It’s always interesting to see developers take some pretty big swings for the fences, trying out new variations in play style to forge a path of their own. The downside is that when such swings fail to connect the results can be a bit painful. I can’t fault the ambitious idea behind Aeon Must Die, trying to mix the feel of a side-scrolling beat-em-up with more of a technical fighting mentality, and on that level the result is actually interesting. In order to discourage you from just locking into the same attack pattern that works against all comers, as can sometimes happen with the genre, Aeon has a heat gauge that you’ll need to constantly keep an eye on and manage through the use of different attacks and defensive moves. This added layer of complexity, aside from simply trying not to get beaten up, does create some tension and initially it helps the gameplay feel pretty fresh. Sadly, it doesn’t take long before you’ll still inevitably lock into some pretty set patterns, simply responding to your status gauge position on a consistent basis to keep it in check. Add to that some problems where performance can feel inconsistent and a bit jerky at times and the overall experience ends up feeling like it has potential, it just can’t figure out how to make it all more compelling to keep coming back to.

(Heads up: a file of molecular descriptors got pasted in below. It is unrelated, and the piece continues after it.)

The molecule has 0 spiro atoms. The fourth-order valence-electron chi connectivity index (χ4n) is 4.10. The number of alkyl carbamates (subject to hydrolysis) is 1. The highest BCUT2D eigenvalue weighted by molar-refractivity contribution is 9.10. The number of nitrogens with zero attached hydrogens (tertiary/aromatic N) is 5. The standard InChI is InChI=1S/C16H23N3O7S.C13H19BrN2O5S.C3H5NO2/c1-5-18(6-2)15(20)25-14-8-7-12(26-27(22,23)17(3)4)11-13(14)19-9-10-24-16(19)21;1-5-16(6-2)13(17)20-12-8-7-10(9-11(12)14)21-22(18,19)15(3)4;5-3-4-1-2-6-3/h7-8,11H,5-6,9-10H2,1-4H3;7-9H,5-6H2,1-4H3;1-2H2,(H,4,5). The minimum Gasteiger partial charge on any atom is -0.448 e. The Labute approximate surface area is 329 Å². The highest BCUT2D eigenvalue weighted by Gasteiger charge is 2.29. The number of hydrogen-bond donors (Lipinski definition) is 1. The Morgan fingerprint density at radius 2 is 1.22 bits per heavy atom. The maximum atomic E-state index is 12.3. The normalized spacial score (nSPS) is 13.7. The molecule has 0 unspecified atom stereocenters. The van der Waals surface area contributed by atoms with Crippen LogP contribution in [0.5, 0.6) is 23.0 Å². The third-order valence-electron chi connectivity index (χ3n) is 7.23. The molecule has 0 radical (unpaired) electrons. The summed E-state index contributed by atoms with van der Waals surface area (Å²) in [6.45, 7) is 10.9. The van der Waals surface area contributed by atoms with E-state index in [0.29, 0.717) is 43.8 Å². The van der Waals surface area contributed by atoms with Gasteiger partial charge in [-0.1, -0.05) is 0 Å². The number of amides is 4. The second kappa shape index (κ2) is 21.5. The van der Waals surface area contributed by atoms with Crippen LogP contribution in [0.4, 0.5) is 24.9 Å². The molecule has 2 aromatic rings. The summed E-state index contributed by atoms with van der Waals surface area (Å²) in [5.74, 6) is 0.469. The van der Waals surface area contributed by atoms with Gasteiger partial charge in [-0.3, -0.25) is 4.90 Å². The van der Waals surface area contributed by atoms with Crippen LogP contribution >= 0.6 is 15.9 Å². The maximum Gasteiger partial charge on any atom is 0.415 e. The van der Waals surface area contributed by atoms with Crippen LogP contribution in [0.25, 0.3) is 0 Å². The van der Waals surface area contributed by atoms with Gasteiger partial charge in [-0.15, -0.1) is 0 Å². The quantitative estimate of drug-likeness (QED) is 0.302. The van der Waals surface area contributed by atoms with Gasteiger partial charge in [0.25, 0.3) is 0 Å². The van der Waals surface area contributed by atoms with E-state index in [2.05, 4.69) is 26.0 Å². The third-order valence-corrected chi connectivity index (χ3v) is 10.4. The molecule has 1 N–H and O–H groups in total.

Justin Nation, Score: